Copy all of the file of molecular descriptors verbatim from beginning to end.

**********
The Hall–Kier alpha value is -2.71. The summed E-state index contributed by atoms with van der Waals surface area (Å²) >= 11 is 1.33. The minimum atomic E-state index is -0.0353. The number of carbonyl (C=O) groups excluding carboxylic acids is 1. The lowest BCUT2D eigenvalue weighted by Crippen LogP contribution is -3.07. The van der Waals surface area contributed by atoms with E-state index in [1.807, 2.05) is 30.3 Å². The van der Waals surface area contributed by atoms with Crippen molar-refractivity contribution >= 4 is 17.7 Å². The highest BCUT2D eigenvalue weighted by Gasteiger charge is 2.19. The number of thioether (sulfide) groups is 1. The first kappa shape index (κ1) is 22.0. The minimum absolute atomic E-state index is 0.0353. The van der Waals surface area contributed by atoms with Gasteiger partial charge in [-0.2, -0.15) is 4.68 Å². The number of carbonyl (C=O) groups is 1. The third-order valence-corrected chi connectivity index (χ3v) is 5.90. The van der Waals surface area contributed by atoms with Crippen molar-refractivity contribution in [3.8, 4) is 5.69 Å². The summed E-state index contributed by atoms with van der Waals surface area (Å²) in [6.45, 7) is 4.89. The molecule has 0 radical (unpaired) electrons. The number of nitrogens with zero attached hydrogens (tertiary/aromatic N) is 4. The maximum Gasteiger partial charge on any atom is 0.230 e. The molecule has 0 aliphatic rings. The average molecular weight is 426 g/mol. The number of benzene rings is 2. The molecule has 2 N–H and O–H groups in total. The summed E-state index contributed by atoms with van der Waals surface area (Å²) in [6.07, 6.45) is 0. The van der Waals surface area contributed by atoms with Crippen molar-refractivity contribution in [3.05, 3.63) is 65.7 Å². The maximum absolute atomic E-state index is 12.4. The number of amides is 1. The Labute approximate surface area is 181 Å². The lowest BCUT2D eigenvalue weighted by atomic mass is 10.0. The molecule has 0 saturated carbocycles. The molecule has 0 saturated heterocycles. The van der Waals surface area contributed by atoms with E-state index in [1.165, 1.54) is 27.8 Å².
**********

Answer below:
The Hall–Kier alpha value is -2.71. The summed E-state index contributed by atoms with van der Waals surface area (Å²) >= 11 is 1.33. The minimum atomic E-state index is -0.0353. The number of carbonyl (C=O) groups excluding carboxylic acids is 1. The lowest BCUT2D eigenvalue weighted by Crippen LogP contribution is -3.07. The van der Waals surface area contributed by atoms with E-state index in [1.807, 2.05) is 30.3 Å². The van der Waals surface area contributed by atoms with Crippen molar-refractivity contribution >= 4 is 17.7 Å². The highest BCUT2D eigenvalue weighted by Gasteiger charge is 2.19. The number of thioether (sulfide) groups is 1. The first kappa shape index (κ1) is 22.0. The minimum absolute atomic E-state index is 0.0353. The van der Waals surface area contributed by atoms with Gasteiger partial charge in [-0.2, -0.15) is 4.68 Å². The number of carbonyl (C=O) groups is 1. The third-order valence-corrected chi connectivity index (χ3v) is 5.90. The van der Waals surface area contributed by atoms with Crippen molar-refractivity contribution in [3.8, 4) is 5.69 Å². The summed E-state index contributed by atoms with van der Waals surface area (Å²) in [6.45, 7) is 4.89. The molecule has 0 radical (unpaired) electrons. The number of nitrogens with zero attached hydrogens (tertiary/aromatic N) is 4. The maximum Gasteiger partial charge on any atom is 0.230 e. The molecule has 0 aliphatic rings. The average molecular weight is 426 g/mol. The number of benzene rings is 2. The molecule has 2 N–H and O–H groups in total. The summed E-state index contributed by atoms with van der Waals surface area (Å²) in [6.07, 6.45) is 0. The van der Waals surface area contributed by atoms with Crippen molar-refractivity contribution in [3.05, 3.63) is 65.7 Å². The maximum absolute atomic E-state index is 12.4. The number of amides is 1. The Labute approximate surface area is 181 Å². The lowest BCUT2D eigenvalue weighted by atomic mass is 10.0. The molecule has 0 saturated carbocycles. The molecule has 0 saturated heterocycles. The van der Waals surface area contributed by atoms with E-state index in [1.165, 1.54) is 27.8 Å².